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‘Towards Stillness” expresses the moments before, during and after the final journey of King Richard III from Bosworth to Leicester

The sculpture commissioned by Leicestershire County Council and chosen from five shortlisted entries as part of the Cathedral Gardens project has caused quite some controversy. Rather than compete with the existing traditional statue of King Richard III by James Walter Butler, the council chose to complement it with a modern interpretation, Towards Stillness, a series of panels that will depict the last 500 years of Richard III’s death and public afterlife. The James Walter Butler sculpture, commissioned and contributed by members of the Richard III Society in 1980, will join Towards Stillness in the Cathedral gardens. Some of the reactions to the artist impressions have been adverse, with fears it will look out of place and context.

However the art of visual storytelling is not a modern concept. From cave painting, to the Bayeux Tapestry, to the illuminated manuscripts painstakingly collected by Edward IV, Richard III’s older brother and founder of the Royal Library, the art of visual storytelling is as old as man itself. Dallas Pierce Quintero’s visual timeline will represent the death of King Richard III in battle and the moving of his body to Leicester, followed by its display, burial and finally its rediscovery. Juliet Quintero, director of Dallas Pierce Quintero,  joined us to discuss their vision for Towards Stillness.

“Our brief was to create a sculpture which links Bosworth, the place of King Richard III’s death with Leicester, where he was buried and rediscovered and for us the obvious link was his body itself and the journey that it has endured until now,” Juliet told us.

“In developing the concept for the sculpture we were keen to make it accessible as possible, relying on the universally recognisable shape of the human figure to tell the story. There will be a new visitor centre nearby which will provide the visitor with all the historical background and facts, but for us our brief is to convey his life at a human scale – as life-size silhouettes cut out of a series of steel panels. In this way, we will be focusing on a series of key moments which we will display as human form vignettes, which, stripped back and in the absence of text and images, we hope will be a time-less portrayal of his life.”

“This sequence of vignettes, together with the way these panels will be displayed chronologically, and whilst we were influenced by the stop-motion photographs of Eadweard Muybridge, the sculpture does suggest some links with other art forms such as medieval tapestry. The main difference being that the sculpture is life-size.”

Visitors will be encouraged to walk between the plates to look at the individual designs and also the overlaid vignettes created by looking through the voids.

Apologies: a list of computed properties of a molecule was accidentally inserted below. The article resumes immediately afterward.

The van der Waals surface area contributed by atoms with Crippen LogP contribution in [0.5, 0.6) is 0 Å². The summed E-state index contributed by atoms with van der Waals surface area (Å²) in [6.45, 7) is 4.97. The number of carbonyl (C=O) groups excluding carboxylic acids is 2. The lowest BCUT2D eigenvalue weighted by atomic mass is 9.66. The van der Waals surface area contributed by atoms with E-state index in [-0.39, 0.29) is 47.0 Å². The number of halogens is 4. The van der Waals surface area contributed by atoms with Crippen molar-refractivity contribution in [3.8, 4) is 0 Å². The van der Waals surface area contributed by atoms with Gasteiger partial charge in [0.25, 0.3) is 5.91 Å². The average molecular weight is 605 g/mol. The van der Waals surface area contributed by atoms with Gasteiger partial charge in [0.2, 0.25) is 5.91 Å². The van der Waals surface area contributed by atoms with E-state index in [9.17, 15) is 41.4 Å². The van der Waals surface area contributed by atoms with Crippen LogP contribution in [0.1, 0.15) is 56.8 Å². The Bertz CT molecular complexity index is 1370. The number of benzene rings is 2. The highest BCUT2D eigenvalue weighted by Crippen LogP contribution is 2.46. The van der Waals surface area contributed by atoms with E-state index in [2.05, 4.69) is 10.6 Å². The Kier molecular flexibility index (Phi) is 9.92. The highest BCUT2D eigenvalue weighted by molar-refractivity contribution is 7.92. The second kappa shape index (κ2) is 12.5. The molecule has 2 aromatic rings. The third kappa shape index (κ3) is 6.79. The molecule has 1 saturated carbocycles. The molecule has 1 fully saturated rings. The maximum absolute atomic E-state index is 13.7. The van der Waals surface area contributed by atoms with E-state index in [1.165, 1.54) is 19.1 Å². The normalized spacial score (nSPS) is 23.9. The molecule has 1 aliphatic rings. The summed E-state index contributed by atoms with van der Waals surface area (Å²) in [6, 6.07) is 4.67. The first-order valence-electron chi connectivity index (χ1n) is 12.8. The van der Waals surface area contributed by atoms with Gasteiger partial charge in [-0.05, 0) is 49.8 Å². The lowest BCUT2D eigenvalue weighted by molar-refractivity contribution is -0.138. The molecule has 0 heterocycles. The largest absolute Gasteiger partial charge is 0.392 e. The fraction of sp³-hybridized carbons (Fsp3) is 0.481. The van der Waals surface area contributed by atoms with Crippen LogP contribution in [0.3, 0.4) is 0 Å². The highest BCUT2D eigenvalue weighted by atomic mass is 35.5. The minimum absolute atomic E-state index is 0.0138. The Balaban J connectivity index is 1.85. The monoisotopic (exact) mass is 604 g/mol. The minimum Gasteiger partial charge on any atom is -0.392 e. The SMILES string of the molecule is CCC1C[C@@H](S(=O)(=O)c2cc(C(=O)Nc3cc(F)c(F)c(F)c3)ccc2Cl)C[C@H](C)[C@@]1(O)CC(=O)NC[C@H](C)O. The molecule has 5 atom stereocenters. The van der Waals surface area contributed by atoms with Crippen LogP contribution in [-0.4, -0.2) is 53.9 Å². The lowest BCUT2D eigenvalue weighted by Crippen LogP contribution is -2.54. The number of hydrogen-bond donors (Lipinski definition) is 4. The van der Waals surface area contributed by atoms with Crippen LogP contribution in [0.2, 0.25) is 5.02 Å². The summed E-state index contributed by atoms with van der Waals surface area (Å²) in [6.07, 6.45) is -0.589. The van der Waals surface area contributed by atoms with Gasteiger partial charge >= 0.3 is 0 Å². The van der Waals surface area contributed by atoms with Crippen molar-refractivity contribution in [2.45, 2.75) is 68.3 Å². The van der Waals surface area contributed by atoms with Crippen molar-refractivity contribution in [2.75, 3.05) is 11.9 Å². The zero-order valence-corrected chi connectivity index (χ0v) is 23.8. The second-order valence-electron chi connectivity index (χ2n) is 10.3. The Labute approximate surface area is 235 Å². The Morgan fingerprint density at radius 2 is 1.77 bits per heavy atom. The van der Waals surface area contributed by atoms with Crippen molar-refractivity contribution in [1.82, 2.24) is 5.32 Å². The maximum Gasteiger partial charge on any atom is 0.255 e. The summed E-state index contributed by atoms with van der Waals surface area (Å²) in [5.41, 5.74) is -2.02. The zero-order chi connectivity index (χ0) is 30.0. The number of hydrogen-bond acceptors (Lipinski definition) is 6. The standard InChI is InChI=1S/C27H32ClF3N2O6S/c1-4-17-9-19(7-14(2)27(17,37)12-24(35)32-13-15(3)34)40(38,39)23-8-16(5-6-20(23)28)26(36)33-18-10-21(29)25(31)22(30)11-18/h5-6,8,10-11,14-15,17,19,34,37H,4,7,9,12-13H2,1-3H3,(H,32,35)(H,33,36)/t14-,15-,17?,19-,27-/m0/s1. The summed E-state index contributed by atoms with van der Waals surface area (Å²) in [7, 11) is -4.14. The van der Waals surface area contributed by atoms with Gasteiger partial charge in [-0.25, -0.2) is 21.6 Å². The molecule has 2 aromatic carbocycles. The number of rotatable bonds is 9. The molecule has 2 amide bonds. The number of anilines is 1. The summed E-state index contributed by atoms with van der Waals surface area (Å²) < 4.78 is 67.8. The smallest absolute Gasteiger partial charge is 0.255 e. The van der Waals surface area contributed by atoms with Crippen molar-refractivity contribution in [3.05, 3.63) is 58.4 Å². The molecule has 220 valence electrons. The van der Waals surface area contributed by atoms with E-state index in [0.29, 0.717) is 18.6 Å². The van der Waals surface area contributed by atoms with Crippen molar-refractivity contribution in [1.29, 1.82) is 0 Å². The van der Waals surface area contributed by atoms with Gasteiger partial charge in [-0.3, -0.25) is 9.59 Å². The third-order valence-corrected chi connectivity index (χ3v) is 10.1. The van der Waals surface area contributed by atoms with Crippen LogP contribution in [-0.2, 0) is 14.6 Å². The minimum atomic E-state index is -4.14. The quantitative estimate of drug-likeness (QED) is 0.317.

Visitors will be encouraged to walk between the plates

The size and scope of the sculpture will have an intense visual impact on the viewer, who will be encouraged to walk between the panels to see the individual designs and also the overlaid vignettes created by looking through the voids.

“The intention is that by focusing on the space of the silhouette, viewers are invited to create their own image of King Richard III’s final journey – to fill in the blanks with their imagination,” Juliet explains.

The artwork will be orientated towards Bosworth Field, and is read from west to east with the first plate, in polished stainless steel, depicting Richard III charging towards Henry Tudor. The quality of the steel will diminish with each panel, conveying the violence inflicted upon the king until ultimately the steel is completely rusted, symbolising his burial in Leicester.

The steel plates emerge from a landscape populated with tall grasses and marsh plants that evoke the terrain of the battlefield.

The steel plates emerge from a landscape populated with tall grasses and marsh plants that evoke the terrain of the battlefield.

“The first panel will be polished stainless steel referencing Kind Richard III at the height of battle, mounted and in shining armour,” Juliet explains. “The subsequent panels will gradually degrade in quality until the final corten panel, which will present a rich patina of rust on the surface and symbolise the moment when his grave was discovered and his mortal remains pulled from the earth. Using different finishes of steel in this way we hope to represent the weathering of nature and the degradation of his body over time.”

“We hope that it will inspire contemplation in the viewer and perhaps a new understanding of and connection with the life of someone who lived and died centuries ago.”

Visit Dallas Pierce Quintero to see more of their public art.

All images ©Dallas Pierce Quintero


About The Author

Olga Hughes is currently pre-occupied with fairy tales, fantasy, misanthropy, medieval history and the long eighteenth century. She has a Bachelor of Fine Art from the Victorian College of the Arts and is currently majoring in Literature and History at Deakin. She has contributed to websites such as History behind Game of Thrones, The Anne Boleyn Files and The Tudor Society.

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